AVMA releases canine, feline antimicrobial use guidelines

AVMA releases canine, feline antimicrobial use guidelines

Mar 01, 2002
By dvm360.com staff

Schaumburg, Ill.-Adding to its swine, bovine and equine recommendations, the American Veterinary Medical Association (AVMA) puts forth judicious use of antimicrobial guidelines for cats and dogs.

The guidelines are designed to provide information to aid veterinarians in choosing appropriate antibiotic therapies while minimizing the development of antimicrobial resistance and protecting the public.

Although real concerns regarding antimicrobial resistance usually regard food animals and the transfer of resistance to humans, Dr. Lyle Vogel, AVMA director of scientific activities, notes that there is a possibility of resistance transfer by direct human-to-animal contact.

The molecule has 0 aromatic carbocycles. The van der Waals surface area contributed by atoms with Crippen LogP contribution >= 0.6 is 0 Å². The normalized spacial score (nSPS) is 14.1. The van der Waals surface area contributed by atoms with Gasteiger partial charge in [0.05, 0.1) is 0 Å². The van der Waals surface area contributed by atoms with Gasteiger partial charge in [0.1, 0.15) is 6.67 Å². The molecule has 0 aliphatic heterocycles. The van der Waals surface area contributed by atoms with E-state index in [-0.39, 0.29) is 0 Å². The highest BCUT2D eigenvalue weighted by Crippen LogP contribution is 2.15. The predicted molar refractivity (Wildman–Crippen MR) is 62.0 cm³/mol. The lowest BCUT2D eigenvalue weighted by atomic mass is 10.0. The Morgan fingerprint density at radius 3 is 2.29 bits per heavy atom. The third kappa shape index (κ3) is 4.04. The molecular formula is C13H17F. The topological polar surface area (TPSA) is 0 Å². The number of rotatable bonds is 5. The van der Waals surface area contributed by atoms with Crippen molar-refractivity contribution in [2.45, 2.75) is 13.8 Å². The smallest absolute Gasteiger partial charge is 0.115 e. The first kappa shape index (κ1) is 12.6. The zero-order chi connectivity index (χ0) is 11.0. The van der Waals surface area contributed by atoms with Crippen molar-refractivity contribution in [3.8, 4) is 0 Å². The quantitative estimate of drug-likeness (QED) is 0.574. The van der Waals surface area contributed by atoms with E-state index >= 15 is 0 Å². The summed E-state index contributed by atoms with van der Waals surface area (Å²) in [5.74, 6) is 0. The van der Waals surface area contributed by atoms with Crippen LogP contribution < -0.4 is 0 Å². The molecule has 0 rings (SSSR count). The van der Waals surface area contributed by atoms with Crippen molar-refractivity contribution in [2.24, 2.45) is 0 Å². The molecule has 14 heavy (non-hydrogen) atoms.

"The main point with these documents is that they encourage veterinarians and owners to stop and consider if antibiotics are really necessary," he says. "I'm sure there is a lot of antimicrobial use going on that's based on pure judgment rather than scientific testing."

Guideline suggestions

Established in cooperation with the American Animal Hospital Association (AAHA), the guidelines recommend practitioners emphasize to clients strategies on illness prevention, always use science to determine antimicrobial needs, consider therapeutic alternatives and employ a narrow spectrum of antimicrobial whenever possible.

Vogel says that while some of the information is common knowledge, the guidelines serve as a reminder for DVMs.

"It doesn't hurt to remind veterinarians to use appropriate considerations when treating patients with the aim of controlling possible antibiotic resistance," he says. "It just makes sense."

The guidelines can be viewed online at www.avma.org.